Out of all the art projects I did with my students, there’s one that might be my favorite. I took a photograph and divided it into 1 inch squares, one per student. Then, using paints and brushes, each student attempted to replicate the exact image on a larger piece of paper.
On their own, the paintings didn’t look like much. But after all my students grabbed their pieces and worked to put them together, the result was a larger-than-life tiger that crouched in our hallway and got the attention of every class that walked by (the kindergartners were particularly impressed).
That project often comes to mind when I think about student collaboration – as a kind of metaphor for what can be accomplished when every learner contributes to a group goal. Lately it seems everyone’s talking about how students need to learn to work together effectively, before they get to college and the work world. But I remember how difficult it was to ensure that the same five kids didn’t dominate every conversation or collaborative learning activity.
Collaboration is a skill that everyone needs to develop – not just the extroverts. Let’s go beyond teacher-led discussions and traditional group work and bring more student voice into student collaboration. Here are some ideas to try:
1. Find think-pair-share alternatives
Think-pair-share is popular for good reason, but if it’s already part of your toolkit, try a new twist. Pose an open-ended question to your class and ask students to come up with their best answer. Then pair learners up and ask them to agree on one response. Next, two pairs get together and the foursome has to make the same decision. This can continue until half the class goes head to head with the other half – the debate can be lively! For more ideas, here are a few other think-pair-share alternatives.
2. Let ideas percolate
Some concepts just need more time to develop, so try extending your idea generation over the span of a week. Students can make their contributions in a shared space, using a sticky-note wall or the Span™ visual collaboration system. See how the ideas deepen from day to day, giving your students a better starting point once idea generation ends and collaboration begins.
3. Blog to reflect
Encourage students to document their thinking by blogging about their process. Then widen the circle by enabling students to comment on each other’s posts – asking questions, making observations and forging connections with their own work. Check out how one teacher helps students write reflective blog posts.
4. Make room for pictures
Sketchnoting has taken education conferences by storm, but the practice of taking visual notes can also be useful in the collaborative classroom. While listening to a guest speaker or watching a video, have students document their ideas by sketching them. Then students can share their sketchnotes, looking for points that resonated strongly with everyone and elements that only struck a chord with a few.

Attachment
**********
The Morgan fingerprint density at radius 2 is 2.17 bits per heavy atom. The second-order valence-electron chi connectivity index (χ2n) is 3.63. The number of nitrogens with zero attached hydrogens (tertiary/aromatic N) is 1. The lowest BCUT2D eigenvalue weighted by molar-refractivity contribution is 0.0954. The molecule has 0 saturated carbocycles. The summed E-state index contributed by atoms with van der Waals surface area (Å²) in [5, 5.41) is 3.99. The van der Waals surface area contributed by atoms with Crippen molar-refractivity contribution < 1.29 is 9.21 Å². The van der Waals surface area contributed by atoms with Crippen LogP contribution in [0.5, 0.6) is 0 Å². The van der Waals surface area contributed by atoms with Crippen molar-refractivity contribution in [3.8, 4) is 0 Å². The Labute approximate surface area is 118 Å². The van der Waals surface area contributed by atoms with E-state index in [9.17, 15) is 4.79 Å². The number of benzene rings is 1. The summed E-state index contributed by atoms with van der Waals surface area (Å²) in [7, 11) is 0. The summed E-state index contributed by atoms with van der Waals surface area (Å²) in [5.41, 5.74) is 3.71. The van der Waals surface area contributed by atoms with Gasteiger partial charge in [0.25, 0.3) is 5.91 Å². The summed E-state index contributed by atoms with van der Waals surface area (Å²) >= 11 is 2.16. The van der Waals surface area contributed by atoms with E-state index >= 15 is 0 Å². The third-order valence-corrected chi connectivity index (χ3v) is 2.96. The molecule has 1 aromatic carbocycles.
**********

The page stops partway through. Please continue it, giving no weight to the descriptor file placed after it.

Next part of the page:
5. Add collaboration to all subject areas
Math class isn’t always thought of as collaborative – but it can be. Let students creatively tackle a problem that could be solved in many different ways. Once students have worked individually, prompt them to examine other solutions, group similar responses and discuss the merits of each approach.
6. Teach the language
Take the time to give students the words they need to communicate effectively while collaborating. Sentence starters like “I feel differently because…” or “In other words, you’re saying…” can help students understand individual perspectives and reach a shared understanding. For more ideas, check out this list.
7. Refresh your space
I’ve found that giving students the opportunity to reimagine their classroom space can spark an astonishing level of enthusiasm. If you’re in a dedicated classroom, task your students with rearranging the desks, bookshelves and other learning nooks in your room – but first require them to generate ideas, evaluate options and make a plan. If they need inspiration, here’s one place to start.
8. Generate questions
Q&A sessions with a guest speaker can be hard to manage – either there isn’t enough time or the words “Are there any questions?” result in resounding silence. Instead, get students to generate questions ahead of time over a couple of days, and then work in small groups to prioritize what gets asked. Preparation can spark better student engagement in the whole process.
9. Plan for change
Encourage students to work together to solve problems that affect them the most. For example, students might devise a concrete plan to address environmental issues at their school. They could start by individually documenting problem areas – with words, photos or videos. Next, have them create categories and work in small groups to come up with solutions.
Let’s keep adding to the list. What are you doing to get every student collaborating?
Are you looking for new collaborative learning ideas? In this eBook, you’ll find more than 20 activities you can try in your classroom right away.